US Sailing’s biggest argument is that US sailors will be at a disadvantage because the Racing Rules of Sailing (RRS) will be different in the US and they will have more rights in the US. I kid you not. I guess the idea is that they will get used to those rights and will not be prepared to compete outside the US where they will have fewer rights. Well, guess what, US citizens have to cope with that problem just about any time they travel anywhere the star spangled banner does not wave. Indeed, US Sailing had to add a prescription that you cannot be discriminated against because of race, religion, etc. in a US event. That prescription does not apply in the rest of the world. Should we get rid of that one as well and go back to discriminating?

Of course, the answer is that US Sailing has to comply with US law, including the Stevens Act, whether it likes it or not – unless, of course it wants to stop being the National Governing Body for sailing in the US. In that case, it does not have to comply with the Stevens act, but the new NGB will have to.

US Sailing seems to have a bunch of 19th century rules regarding forum and evidence which magnify the financial burden of presenting your case and keep out evidence that could be introduced in any normal proceeding. While US Sailing is making a big deal about allowing evidence in contravention of the rules, all that USOC ruled is that US Sailing has to join the 21st century. The net effect will be to make things easier and cheaper for sailors, which, of course, will hurt the sea lawyers who benefit from making everything difficult and expensive.

USOC ruled that US Sailing can make any changes necessary for compliance with US law by way of prescription, which US Sailing already does. Perhaps more importantly, from Harold Vanderbilt through Dick Rose, US Sailing has been a major player in the development of the RRS. One would think that benign or beneficial US required changes might be viewed as desirable by other MNA’s as well.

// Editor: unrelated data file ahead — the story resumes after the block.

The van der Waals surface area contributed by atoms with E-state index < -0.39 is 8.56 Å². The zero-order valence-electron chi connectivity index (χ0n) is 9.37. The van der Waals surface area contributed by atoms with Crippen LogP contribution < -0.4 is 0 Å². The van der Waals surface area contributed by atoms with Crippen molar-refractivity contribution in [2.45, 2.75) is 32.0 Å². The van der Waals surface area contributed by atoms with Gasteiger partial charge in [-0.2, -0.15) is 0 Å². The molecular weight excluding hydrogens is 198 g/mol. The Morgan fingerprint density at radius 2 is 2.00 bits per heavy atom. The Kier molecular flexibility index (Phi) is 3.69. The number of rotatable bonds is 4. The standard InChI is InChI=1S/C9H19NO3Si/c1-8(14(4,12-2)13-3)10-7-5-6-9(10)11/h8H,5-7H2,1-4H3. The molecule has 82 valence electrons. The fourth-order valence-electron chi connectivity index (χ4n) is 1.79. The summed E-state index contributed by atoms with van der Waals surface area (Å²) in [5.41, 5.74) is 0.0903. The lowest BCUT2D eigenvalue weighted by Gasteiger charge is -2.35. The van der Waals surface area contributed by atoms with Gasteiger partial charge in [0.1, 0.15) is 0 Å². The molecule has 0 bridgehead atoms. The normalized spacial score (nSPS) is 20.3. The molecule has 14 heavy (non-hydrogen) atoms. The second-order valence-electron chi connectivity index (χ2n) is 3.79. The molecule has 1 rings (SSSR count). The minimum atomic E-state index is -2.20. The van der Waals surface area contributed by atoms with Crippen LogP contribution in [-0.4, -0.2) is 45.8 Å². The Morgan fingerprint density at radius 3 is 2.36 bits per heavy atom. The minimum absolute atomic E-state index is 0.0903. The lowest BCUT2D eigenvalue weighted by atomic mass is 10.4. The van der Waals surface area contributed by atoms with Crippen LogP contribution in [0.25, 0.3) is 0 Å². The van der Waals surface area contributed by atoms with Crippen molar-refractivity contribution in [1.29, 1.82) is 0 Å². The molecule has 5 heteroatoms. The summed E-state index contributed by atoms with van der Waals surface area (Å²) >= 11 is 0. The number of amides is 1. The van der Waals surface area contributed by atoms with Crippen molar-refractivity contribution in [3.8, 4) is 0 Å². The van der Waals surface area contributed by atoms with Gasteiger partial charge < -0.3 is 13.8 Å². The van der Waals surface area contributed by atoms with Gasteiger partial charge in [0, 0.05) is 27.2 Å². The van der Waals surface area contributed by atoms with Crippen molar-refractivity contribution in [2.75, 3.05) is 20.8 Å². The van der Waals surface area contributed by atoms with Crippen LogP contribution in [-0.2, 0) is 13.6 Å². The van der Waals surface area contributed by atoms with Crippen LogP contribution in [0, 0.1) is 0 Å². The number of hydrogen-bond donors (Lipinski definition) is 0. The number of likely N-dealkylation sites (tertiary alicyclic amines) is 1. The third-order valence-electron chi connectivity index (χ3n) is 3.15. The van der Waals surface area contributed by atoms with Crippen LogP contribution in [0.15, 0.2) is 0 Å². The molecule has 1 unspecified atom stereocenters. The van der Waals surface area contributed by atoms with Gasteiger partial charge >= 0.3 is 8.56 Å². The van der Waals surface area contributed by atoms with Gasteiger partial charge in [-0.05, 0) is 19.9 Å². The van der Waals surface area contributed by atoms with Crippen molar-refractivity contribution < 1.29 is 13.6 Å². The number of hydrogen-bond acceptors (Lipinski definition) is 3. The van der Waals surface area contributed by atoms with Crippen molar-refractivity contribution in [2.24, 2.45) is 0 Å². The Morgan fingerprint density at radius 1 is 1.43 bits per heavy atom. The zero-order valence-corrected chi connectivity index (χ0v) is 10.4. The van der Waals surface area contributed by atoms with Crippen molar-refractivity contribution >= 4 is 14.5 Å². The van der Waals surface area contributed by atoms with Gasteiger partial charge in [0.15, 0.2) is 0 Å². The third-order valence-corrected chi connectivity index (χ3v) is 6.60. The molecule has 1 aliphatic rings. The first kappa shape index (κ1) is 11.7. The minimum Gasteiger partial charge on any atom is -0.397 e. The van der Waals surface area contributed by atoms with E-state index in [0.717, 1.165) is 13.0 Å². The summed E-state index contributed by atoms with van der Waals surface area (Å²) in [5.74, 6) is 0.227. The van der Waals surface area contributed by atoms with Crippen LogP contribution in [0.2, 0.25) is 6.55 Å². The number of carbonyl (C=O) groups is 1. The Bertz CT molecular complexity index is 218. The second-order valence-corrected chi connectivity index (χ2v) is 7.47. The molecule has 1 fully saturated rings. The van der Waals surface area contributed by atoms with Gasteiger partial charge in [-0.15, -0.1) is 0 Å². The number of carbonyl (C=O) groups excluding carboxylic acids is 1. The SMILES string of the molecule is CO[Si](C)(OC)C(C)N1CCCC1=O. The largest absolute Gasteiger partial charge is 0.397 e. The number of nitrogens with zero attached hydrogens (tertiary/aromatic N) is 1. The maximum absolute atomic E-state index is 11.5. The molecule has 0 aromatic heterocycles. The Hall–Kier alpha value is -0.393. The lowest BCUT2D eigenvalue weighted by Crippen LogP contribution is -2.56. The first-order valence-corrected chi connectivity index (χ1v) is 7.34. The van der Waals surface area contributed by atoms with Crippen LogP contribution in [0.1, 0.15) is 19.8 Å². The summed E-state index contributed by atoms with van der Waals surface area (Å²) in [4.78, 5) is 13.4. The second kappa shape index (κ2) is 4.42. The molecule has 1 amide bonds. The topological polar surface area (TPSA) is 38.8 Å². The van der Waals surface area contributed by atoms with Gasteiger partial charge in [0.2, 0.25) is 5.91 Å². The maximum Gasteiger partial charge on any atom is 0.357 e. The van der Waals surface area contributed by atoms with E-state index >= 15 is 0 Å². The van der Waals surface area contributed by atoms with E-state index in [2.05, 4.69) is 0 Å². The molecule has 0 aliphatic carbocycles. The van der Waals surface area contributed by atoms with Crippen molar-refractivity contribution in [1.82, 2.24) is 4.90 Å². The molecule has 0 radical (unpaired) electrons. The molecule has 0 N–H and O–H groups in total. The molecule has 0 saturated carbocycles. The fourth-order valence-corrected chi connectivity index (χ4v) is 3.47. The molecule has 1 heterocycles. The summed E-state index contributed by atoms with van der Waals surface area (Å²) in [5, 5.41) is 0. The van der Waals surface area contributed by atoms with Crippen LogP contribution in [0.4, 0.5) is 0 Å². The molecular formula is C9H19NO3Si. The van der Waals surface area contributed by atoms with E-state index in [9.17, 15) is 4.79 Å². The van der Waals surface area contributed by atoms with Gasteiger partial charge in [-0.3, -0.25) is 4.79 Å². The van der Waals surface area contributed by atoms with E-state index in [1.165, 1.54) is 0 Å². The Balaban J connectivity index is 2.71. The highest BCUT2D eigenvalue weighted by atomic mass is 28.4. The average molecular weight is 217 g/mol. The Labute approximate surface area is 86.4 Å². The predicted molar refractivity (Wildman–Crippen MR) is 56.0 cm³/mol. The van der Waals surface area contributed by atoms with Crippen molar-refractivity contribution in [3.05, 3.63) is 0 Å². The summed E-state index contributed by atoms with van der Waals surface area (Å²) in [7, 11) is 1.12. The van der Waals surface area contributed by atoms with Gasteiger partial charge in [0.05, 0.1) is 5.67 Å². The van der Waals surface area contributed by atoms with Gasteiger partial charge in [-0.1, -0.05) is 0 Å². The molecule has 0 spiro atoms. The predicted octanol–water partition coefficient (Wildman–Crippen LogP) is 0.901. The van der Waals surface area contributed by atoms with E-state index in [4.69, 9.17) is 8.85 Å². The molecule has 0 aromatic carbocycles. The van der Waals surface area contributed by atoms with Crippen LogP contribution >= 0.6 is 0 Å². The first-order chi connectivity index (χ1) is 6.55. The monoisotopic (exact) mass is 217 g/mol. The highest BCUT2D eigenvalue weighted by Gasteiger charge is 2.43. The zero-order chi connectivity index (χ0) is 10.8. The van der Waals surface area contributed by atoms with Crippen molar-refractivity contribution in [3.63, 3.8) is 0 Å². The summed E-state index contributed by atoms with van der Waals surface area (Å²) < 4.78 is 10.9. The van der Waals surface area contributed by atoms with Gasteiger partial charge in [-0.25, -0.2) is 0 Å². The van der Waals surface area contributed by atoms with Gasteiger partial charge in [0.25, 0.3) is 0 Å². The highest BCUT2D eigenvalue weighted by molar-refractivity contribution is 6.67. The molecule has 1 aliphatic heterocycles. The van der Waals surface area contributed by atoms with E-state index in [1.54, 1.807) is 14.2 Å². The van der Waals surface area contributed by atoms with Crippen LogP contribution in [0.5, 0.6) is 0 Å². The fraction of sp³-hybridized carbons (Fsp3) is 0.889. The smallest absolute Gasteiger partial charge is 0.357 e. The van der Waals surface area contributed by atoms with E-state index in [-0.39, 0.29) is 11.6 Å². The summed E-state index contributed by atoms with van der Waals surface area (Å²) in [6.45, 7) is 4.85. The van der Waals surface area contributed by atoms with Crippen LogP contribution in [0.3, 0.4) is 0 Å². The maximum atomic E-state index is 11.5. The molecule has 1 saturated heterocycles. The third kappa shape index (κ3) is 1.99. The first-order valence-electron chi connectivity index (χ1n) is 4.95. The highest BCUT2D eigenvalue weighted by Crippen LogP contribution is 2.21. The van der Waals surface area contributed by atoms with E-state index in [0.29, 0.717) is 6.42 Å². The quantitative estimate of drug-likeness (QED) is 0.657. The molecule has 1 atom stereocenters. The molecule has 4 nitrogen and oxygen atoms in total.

US Sailing seems to have made some near frivolous arguments, which USOC dismissed (calling some “hyper-technical” -- legalese for B.S.) and may be the reason US Sailing wants to hide its papers. One is that a redress hearing is a “field of play” call, like balls and strikes. First of all, the correctness of the Hall/Rios call is not in question. More importantly, sailing has “field of play” calls under Appendix P and redress hearings are obviously a different animal.

What is next? Under § 220529 of the Stevens Act, US Sailing, which is “considering its options,” can seek “review” in an arbitration before the AAA. There are no cases regarding what “review” means, but it is usually a standard more deferential to a body like the USOC than a de novo determination would be. Of course, in an arbitration, much like the knife fight in Butch Cassidy and the Sundance Kid, there are no rules, so just about anything can happen. Arbitration has the same root as arbitrary. The loser in arbitration can always fight confirmation of the arbitral award in court, which is a really tough uphill slog under the Federal Arbitration Act. US Sailing says it has no choice and has to fight, but, of course, if you fighting about nothing there is always the “s” word – settlement. Do not count on it. Sailors, get out your checkbooks, like the dentist or proctologist said, this may hurt a little.

So, if the sky is not falling, what in the world is going on? Like I said at the beginning, this is a dock measuring contest, pure and simple. Farrah Hall’s lawyers, who are neither getting paid by Farrah Hall nor doing this pro bono, want to prove that US Sailing screwed up and gave her a raw deal and want to rub US Sailing’s nose in it, even if nothing can be done about it. US Sailing wants to prove that it is the boss and can do whatever it pleases. Great stuff. Meanwhile, $145,000.00 that could have been used to get underprivileged kids into sailing or support US Olympic athletes is at the bottom of Davy Jones’ locker and more may be on the way. US Sailing may not know it, but there’s a major recession on and the sailing industry is headed down the tubes. Unless there is some stimulus money coming its way, it may have some more pressing problems in the near future. And people criticize Ernesto and Larry. Like I said, at least they spend their own money – and get pretty decent products for it.